Chicago’s beaches are bearing the brunt of fluctuating lake levels and worsening erosion.
This, as Lake Michigan levels drop, following two years of record highs.
The Chicago Tribune did a deep dive into the issue this weekend as the city looks to take action to address repairs that are needed on Chicago’s lakefront.
Casey Sebetto, coastal resilience specialist for the Illinois Department of Natural Resources’ Coastal Management Program and the University of Illinois at Urbana Champaign Prairie Research Institute, says lake levels are cyclical in nature, but the extent to which lake levels have fluctuated is significant.
“The lakes went from record lows to record highs in a really short period of time,” Sebetto said. “Many coastal landowners didn't have time to appropriately prepare for this rise and what it would mean for coastal management such as the erosion associated with record high lake levels.”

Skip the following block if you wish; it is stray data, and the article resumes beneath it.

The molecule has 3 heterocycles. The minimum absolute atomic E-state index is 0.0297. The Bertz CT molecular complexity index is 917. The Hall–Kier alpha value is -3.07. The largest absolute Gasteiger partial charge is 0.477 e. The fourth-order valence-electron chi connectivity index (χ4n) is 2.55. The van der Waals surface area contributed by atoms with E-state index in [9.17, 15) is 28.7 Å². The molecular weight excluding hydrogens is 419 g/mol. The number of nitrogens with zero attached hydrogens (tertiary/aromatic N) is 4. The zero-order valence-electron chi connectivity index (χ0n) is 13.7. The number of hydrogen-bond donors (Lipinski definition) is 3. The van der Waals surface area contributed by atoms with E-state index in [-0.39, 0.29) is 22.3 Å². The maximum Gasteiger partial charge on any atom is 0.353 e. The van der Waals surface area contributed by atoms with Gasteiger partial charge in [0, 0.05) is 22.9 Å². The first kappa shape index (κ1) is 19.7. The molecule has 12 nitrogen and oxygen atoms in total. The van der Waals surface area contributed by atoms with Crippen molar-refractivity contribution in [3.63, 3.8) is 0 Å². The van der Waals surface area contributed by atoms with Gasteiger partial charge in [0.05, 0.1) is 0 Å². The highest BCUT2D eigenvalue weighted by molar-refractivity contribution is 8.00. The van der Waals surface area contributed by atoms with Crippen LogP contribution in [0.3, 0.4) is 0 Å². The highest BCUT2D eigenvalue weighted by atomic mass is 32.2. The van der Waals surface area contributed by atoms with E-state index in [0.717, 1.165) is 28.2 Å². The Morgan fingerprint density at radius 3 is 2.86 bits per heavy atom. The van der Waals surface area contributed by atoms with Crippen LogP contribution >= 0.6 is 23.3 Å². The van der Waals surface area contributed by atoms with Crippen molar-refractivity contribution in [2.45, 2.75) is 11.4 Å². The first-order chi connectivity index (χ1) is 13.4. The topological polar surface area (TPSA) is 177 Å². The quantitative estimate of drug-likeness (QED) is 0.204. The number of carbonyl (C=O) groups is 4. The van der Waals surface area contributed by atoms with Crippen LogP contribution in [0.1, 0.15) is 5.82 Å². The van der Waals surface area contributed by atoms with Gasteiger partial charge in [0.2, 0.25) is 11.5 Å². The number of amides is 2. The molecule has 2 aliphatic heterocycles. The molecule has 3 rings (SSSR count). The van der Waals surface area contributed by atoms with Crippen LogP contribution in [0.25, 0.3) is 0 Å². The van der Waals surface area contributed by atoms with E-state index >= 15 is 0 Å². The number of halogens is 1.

Joel Brammeier, president and CEO of Alliance for the Great Lakes, says the current lake level is still above the long-term average.
“Anybody who has lived in Chicago for a little while will see that the water level looks like it’s way down,” Brammeier said. “What that’s uncovered is a lot of damage to the shoreline during those record-highs. A lot of Chicago’s shoreline is artificial. Beaches were built up over the last century and a lot of that sand got scoured away and you’re left with rocks, walls … people notice this because you don’t see the beaches you’re used to seeing.”
The U.S. Army Corps of Engineers is embarking on its first comprehensive study of the city’s lakefront in more than 25 years to find better protection amid climate change and flooding.